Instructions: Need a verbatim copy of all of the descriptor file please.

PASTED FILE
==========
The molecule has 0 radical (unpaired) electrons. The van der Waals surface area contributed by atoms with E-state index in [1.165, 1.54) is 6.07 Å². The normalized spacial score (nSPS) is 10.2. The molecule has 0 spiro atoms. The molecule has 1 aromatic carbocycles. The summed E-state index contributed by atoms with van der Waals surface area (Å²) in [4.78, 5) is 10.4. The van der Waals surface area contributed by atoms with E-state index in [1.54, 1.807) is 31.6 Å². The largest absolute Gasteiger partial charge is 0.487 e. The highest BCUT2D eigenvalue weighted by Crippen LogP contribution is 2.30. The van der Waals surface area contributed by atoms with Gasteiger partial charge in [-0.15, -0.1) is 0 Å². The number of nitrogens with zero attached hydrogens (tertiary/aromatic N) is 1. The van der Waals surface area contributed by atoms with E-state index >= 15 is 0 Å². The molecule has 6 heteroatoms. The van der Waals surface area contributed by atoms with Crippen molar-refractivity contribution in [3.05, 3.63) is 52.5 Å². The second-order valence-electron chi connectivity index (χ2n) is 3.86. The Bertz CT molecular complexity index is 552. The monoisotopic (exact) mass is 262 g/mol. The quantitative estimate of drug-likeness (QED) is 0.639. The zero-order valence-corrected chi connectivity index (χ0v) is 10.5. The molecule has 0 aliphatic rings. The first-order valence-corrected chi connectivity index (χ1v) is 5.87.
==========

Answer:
The molecule has 0 radical (unpaired) electrons. The van der Waals surface area contributed by atoms with E-state index in [1.165, 1.54) is 6.07 Å². The normalized spacial score (nSPS) is 10.2. The molecule has 0 spiro atoms. The molecule has 1 aromatic carbocycles. The summed E-state index contributed by atoms with van der Waals surface area (Å²) in [4.78, 5) is 10.4. The van der Waals surface area contributed by atoms with E-state index in [1.54, 1.807) is 31.6 Å². The largest absolute Gasteiger partial charge is 0.487 e. The highest BCUT2D eigenvalue weighted by Crippen LogP contribution is 2.30. The van der Waals surface area contributed by atoms with Gasteiger partial charge in [-0.15, -0.1) is 0 Å². The number of nitrogens with zero attached hydrogens (tertiary/aromatic N) is 1. The van der Waals surface area contributed by atoms with E-state index >= 15 is 0 Å². The molecule has 6 heteroatoms. The van der Waals surface area contributed by atoms with Crippen molar-refractivity contribution in [3.05, 3.63) is 52.5 Å². The second-order valence-electron chi connectivity index (χ2n) is 3.86. The Bertz CT molecular complexity index is 552. The monoisotopic (exact) mass is 262 g/mol. The quantitative estimate of drug-likeness (QED) is 0.639. The zero-order valence-corrected chi connectivity index (χ0v) is 10.5. The molecule has 0 aliphatic rings. The first-order valence-corrected chi connectivity index (χ1v) is 5.87.